Photo by Pete Woodhead, Courtesy of Southbank Centre
When talking about his new book A Slice of Fried Gold, Nick Frost giggles like a teenage boy. You see, this is not your average cookbook. In fact, as Simon Pegg describes it, this is “the weirdest fucking cookbook.” For fans of Frost’s work, this is hardly surprising. During the duo’s time on stage at Royal Festival Hall, the conversation swerved from Nigel Slater fingering his father’s hypothetical sugar bag to gravy shooting out of consumer’s orifices. This was not the old friends riffing, although they were both sure to wring these strange scenarios dry. These were some choice moments from his book which Frost decided he wanted to share with the crowd. It is safe to say he knows his audience well.
For anyone who follows Nick Frost on Instagram, the launch of his cookbook/memoir/mad ravings was no surprise. Most Sundays, Nick Frost lathers his iPhone camera in gravy, forcing his mobile into crackling dishes of crystallised roast-potatoes, and finally displaying the roasted pièce-de-résistance, dripping in unctuous dressing, for all his followers to see. The only other thing Frost will post may be the occasional selfie of him looking drained. The caption may explain his difficulty in a social situation he has just managed to break away from. His recent diagnosis of ADHD may explain why he has become more open to sharing his experiences of social discomfort online. Similarly, his obsession with food and cooking is elucidated following his diagnosis.
This comes up a lot in the talk. Initially, his way of controlling his thoughts was to go raving. He recalls how Simon, Michael Smiley, and himself would stay up into the wee hours of the night before stumbling home to concoct a stoner-inspired mess in the kitchen. Frost describes how the beats of the rave music could keep pace with his brain, the Dutch Gabba beats thumping alongside his thoughts.
Now cooking has taken that spot. The chaos of the kitchen, much like the rave tunes before, can keep up with Frost’s 190 BPM brain. Yet, the conversation, nor the book for that matter, never delves into swooning foodie romanticism. The relationship Frost, and Pegg to some extent, have with food was deeply engrained in their twenties. Both fondly recall their Frankenstein foodstuff Pie in a Bowl. The recipe for this one is quite simple: take two frozen chicken and vegetable pies, mash them up, cook, and then pour gravy on top. This was a staple for the two actors back in their student days, coming complete with a song - “Pies in a bowl, pies in a bowl, Christ almighty, pies in a bowl.” They aren’t the most sophisticated of lyrics but complement the dish well.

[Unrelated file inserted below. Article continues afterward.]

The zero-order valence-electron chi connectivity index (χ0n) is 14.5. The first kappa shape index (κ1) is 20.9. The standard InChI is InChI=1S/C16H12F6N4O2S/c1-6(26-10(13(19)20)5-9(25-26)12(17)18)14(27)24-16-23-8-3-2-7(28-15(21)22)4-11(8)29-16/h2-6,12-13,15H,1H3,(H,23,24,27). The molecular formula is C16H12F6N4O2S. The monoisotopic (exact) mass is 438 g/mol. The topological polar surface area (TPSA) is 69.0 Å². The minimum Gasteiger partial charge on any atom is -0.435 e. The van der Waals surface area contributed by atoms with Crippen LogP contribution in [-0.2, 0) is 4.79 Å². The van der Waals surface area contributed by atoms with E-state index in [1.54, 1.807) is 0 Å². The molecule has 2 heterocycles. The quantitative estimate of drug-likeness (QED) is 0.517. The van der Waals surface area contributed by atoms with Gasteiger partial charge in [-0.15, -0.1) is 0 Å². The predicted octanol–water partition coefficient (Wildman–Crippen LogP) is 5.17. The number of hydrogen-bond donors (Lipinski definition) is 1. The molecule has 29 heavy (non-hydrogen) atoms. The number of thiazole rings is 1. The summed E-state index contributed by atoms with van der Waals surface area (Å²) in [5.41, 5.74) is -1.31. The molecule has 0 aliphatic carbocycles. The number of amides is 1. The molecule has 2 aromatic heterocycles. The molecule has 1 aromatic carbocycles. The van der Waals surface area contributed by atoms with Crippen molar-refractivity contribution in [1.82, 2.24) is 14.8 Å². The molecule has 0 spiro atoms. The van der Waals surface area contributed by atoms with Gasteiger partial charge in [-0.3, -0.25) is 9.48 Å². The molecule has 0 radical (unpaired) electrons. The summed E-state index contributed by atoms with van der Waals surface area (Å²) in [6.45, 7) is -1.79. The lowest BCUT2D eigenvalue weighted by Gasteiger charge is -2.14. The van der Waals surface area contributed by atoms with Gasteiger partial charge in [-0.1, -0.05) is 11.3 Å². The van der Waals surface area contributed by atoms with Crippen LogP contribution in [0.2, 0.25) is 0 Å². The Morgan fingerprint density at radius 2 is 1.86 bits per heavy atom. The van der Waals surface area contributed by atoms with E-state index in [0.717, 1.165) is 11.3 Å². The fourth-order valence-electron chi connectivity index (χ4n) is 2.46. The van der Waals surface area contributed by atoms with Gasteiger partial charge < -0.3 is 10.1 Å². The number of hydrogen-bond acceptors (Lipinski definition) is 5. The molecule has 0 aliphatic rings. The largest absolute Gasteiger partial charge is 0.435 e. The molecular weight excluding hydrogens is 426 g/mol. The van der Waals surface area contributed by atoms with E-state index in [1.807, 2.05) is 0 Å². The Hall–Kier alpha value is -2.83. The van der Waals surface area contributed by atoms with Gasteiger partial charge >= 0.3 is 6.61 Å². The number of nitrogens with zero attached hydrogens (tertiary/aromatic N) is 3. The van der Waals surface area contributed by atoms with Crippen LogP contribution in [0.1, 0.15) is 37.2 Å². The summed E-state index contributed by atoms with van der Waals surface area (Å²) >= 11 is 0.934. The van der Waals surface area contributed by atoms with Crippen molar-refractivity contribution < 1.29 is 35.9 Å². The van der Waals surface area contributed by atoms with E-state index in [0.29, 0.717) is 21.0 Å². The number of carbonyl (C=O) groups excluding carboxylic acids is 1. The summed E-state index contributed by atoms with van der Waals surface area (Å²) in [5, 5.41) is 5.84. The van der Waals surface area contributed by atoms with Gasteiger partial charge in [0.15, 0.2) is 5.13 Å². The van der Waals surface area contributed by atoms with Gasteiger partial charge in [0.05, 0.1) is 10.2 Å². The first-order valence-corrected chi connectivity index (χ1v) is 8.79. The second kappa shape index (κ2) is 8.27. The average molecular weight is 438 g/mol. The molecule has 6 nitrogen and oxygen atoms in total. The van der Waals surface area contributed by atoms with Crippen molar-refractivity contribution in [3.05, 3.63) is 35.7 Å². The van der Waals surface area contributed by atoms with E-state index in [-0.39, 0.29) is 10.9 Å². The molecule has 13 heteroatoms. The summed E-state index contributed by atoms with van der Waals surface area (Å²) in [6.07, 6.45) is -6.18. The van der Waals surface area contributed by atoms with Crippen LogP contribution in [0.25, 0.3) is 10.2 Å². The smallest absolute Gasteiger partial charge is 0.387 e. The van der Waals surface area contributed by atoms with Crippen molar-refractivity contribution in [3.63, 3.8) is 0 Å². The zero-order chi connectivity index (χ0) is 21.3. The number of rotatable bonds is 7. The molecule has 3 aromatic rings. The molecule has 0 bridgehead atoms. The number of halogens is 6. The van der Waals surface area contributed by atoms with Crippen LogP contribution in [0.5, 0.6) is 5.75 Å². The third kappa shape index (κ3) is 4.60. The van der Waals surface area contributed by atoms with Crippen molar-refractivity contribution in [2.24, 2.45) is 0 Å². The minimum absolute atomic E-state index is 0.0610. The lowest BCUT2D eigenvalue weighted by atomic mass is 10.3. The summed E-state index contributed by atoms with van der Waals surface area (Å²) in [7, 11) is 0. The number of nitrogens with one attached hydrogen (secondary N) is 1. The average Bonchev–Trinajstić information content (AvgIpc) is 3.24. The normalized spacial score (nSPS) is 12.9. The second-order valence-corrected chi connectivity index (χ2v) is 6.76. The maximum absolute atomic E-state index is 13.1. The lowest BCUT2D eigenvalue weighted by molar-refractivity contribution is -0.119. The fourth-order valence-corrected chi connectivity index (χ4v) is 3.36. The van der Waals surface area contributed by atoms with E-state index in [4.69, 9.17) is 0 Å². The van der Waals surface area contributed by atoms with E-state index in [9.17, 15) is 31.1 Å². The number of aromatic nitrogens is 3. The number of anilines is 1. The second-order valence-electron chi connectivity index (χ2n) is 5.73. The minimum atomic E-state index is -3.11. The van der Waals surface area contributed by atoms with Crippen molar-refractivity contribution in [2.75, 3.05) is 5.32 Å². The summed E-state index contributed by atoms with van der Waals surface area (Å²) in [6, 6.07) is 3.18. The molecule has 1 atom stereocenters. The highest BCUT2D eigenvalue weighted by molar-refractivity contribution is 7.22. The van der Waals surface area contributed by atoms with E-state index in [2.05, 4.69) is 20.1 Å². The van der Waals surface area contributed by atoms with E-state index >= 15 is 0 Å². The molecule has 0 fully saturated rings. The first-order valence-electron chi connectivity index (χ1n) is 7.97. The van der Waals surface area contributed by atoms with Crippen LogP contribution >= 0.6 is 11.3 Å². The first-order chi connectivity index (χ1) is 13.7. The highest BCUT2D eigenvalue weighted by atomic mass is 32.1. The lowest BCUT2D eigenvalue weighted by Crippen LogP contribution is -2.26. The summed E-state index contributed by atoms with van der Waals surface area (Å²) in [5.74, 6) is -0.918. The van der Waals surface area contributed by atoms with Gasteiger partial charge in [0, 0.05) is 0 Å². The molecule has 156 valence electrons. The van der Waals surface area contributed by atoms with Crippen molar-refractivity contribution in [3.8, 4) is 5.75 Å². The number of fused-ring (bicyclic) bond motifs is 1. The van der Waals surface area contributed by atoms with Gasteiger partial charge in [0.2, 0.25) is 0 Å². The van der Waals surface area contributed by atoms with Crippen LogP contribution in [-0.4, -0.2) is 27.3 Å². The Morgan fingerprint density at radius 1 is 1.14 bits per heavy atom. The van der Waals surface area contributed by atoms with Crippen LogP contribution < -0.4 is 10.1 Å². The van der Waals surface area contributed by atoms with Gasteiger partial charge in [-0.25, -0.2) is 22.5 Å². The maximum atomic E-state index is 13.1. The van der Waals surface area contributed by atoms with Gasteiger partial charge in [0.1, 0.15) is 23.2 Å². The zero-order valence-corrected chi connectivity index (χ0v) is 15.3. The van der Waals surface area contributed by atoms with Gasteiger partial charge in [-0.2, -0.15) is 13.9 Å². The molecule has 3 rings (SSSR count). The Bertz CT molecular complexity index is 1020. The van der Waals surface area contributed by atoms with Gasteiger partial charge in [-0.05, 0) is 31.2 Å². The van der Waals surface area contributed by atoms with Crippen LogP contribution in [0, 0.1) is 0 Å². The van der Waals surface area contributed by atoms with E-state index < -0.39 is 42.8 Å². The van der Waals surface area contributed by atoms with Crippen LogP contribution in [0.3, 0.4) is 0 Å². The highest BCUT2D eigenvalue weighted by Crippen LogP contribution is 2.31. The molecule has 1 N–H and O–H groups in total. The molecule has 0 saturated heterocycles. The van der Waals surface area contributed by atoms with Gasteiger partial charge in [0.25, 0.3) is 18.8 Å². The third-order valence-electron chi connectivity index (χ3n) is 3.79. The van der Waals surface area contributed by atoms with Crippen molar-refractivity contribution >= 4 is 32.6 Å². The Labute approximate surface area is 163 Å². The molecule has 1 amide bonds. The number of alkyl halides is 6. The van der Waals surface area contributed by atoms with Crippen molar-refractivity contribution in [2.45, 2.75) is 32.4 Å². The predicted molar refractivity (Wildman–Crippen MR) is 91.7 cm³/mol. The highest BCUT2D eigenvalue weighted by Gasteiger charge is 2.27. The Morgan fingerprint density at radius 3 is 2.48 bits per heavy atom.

In fact, in seeing the two interact, one can understand the joy they have shared as friends. The night is full of talks about girls they used to fancy, food from Lord of the Rings, and memories of working in Chiquitos. It is very much teenage boy jabbering but, coming from such old friends, it works as charming and sweet. The two almost start to resemble their characters from Spaced, effectively travelling back in time to their ‘90s student days.
This is what Frost’s book is really about. In many ways, the whole conversation circulates around time travel. The stories that Frost and Pegg tell are told with the upmost charisma and fondest passion. Simon creases over, laughing in agony, when Frost remembers that once Edgar (presumably Edgar Wright) got off with a girl from the farmer’s union. Moreover, when Frost reminds Pegg of his constant desire to rip all his clothes off in an Incredible Hulk fashion, Pegg recalls the first time Frost did this before cackling loudly. Underlying all these stories is food. This is how Frost holds onto these memories, not just of his student days with Pegg, but of his family, particularly his mother.
At the beginning of the talk, Frost read out an excerpt from his book. In it, he recounts his horror that, upon the death of his mother, he realised that she had left nothing tangible behind. The sudden loss of a person that was real to him, one that he occasionally had a stormy relationship with, left a hole in his life. The only way to fill it, the only thing that was tangible, was his mother’s recipe for beef stroganoff. This dish became part of Frost’s family, as a way for him, and for his children, to hold onto a memory of his mother. He hopes that in the future his kids will use the recipe to remember him, calling it “our family’s time machine.” There is no sense of sentimentalism, no frilly, choux-pastry extravagances. Food, for Frost, encapsulates his life in his own unique way.
Photos by Pete Woodhead, Courtesy of Southbank Centre
This article is part of STRAND's coverage of London Literature Festival 2023.
Edited by Lara Mae Simpson, Literature Editor